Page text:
There are many different kinds of intelligent. Are you book smart? Street smart? Good at school and test-taking smart? Good at schmoozing your way out of deadlines and into jobs smart? Better at writing or math? One new intelligence test, put online today by New Scientist and the Discovery Channel, claims to be the best test of overall smarts. The test was designed by neuropsychologist Adrian Owen to test 12 different "pillars" of wisdom, and to work every part of your mind. From Owen's article about the test for New Scientist:
Like many researchers before us, we began by looking for the smallest number of tests that could cover the broadest range of cognitive skills that are believed to contribute to intelligence, from memory to planning.
But we went one step further. Thanks to recent work with brain scanners, we could make sure that the tests involved as much of the brain as possible – from the outer layers, responsible for higher thought, to deeper-lying structures such as the hippocampus, which is involved in memory.
As an intrepid blogger, I went ahead and took the test. Some of the exercises resembled classic games like "Memory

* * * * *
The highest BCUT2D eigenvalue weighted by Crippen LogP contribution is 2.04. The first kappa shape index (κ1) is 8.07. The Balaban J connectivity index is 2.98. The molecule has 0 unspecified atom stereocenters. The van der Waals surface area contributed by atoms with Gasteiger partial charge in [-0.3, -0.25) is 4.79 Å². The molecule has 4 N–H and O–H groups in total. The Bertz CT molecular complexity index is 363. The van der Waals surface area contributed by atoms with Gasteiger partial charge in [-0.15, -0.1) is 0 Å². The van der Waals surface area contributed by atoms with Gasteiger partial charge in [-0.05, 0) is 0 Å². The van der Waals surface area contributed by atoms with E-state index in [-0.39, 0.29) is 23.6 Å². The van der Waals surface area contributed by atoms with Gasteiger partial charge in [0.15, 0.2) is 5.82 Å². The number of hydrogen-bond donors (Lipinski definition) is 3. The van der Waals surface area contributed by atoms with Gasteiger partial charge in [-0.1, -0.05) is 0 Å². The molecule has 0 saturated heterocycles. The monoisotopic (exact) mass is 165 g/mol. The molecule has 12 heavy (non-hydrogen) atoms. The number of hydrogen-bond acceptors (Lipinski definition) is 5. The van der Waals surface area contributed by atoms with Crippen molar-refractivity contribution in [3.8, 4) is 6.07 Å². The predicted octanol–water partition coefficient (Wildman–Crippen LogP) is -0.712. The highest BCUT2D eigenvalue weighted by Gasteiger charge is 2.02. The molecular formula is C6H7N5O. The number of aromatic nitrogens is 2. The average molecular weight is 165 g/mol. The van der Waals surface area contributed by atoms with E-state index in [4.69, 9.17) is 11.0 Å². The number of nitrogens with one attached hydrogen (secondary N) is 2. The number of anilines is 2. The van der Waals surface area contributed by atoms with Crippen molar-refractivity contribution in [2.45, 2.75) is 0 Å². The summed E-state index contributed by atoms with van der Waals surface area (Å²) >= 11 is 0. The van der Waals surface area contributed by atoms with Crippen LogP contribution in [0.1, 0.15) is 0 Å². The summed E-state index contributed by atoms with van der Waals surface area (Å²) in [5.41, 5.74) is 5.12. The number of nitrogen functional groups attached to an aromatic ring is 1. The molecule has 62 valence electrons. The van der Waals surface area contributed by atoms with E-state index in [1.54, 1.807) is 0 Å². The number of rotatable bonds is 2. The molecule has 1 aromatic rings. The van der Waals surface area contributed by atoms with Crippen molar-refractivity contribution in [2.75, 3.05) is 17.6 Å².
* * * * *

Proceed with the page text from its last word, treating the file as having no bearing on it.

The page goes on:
" (to test paired associates learning, you're asked to remember what items are hidden where) and "Simon
" (to test working memory, you have to remember sequences). Others are more similar to cognitive psychology tests like the Stroop test
(which tests focused attention), and there are also some puzzle-solving tests (to test your ability to plan for the future). The 12 tests are designed to test 12 different aspects of working memory, reasoning, focus, and planning. I did the worst on the "verbal working memory" test, which was reading a string of numbers and typing it in from memory. This actually makes sense, because I've always known myself to be a physical learner, and highlight or write down everything I hear that I need to remember. I wonder if there is a correlation there? You can only take the test once, so make sure to do some mental push-ups first before diving in. Then come back here and tell us what you thought! Also, visit www.cambridgebrainsciences.com
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Image: Flickr/B Rosen